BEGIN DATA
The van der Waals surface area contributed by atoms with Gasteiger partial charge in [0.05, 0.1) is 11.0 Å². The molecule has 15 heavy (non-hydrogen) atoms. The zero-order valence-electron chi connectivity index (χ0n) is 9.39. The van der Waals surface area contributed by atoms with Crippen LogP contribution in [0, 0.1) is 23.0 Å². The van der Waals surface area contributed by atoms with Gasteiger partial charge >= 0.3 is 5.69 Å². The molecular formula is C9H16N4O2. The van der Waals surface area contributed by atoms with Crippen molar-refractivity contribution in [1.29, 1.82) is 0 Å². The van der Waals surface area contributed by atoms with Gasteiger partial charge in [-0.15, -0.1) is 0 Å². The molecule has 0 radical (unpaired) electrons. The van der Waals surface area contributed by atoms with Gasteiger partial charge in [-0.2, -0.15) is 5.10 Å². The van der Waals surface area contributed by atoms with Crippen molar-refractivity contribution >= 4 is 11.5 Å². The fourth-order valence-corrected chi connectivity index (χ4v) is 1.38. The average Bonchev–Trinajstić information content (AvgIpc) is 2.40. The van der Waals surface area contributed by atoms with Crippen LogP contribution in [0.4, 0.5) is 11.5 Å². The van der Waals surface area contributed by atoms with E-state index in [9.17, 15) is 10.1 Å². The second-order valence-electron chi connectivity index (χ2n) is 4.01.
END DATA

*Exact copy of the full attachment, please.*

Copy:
The van der Waals surface area contributed by atoms with Gasteiger partial charge in [0.05, 0.1) is 11.0 Å². The molecule has 15 heavy (non-hydrogen) atoms. The zero-order valence-electron chi connectivity index (χ0n) is 9.39. The van der Waals surface area contributed by atoms with Crippen LogP contribution in [0, 0.1) is 23.0 Å². The van der Waals surface area contributed by atoms with Gasteiger partial charge >= 0.3 is 5.69 Å². The molecular formula is C9H16N4O2. The van der Waals surface area contributed by atoms with Crippen molar-refractivity contribution in [1.29, 1.82) is 0 Å². The van der Waals surface area contributed by atoms with Gasteiger partial charge in [-0.15, -0.1) is 0 Å². The molecule has 0 radical (unpaired) electrons. The van der Waals surface area contributed by atoms with Gasteiger partial charge in [-0.2, -0.15) is 5.10 Å². The van der Waals surface area contributed by atoms with Crippen molar-refractivity contribution >= 4 is 11.5 Å². The fourth-order valence-corrected chi connectivity index (χ4v) is 1.38. The average Bonchev–Trinajstić information content (AvgIpc) is 2.40. The van der Waals surface area contributed by atoms with Crippen LogP contribution in [0.4, 0.5) is 11.5 Å². The van der Waals surface area contributed by atoms with E-state index in [9.17, 15) is 10.1 Å². The second-order valence-electron chi connectivity index (χ2n) is 4.01.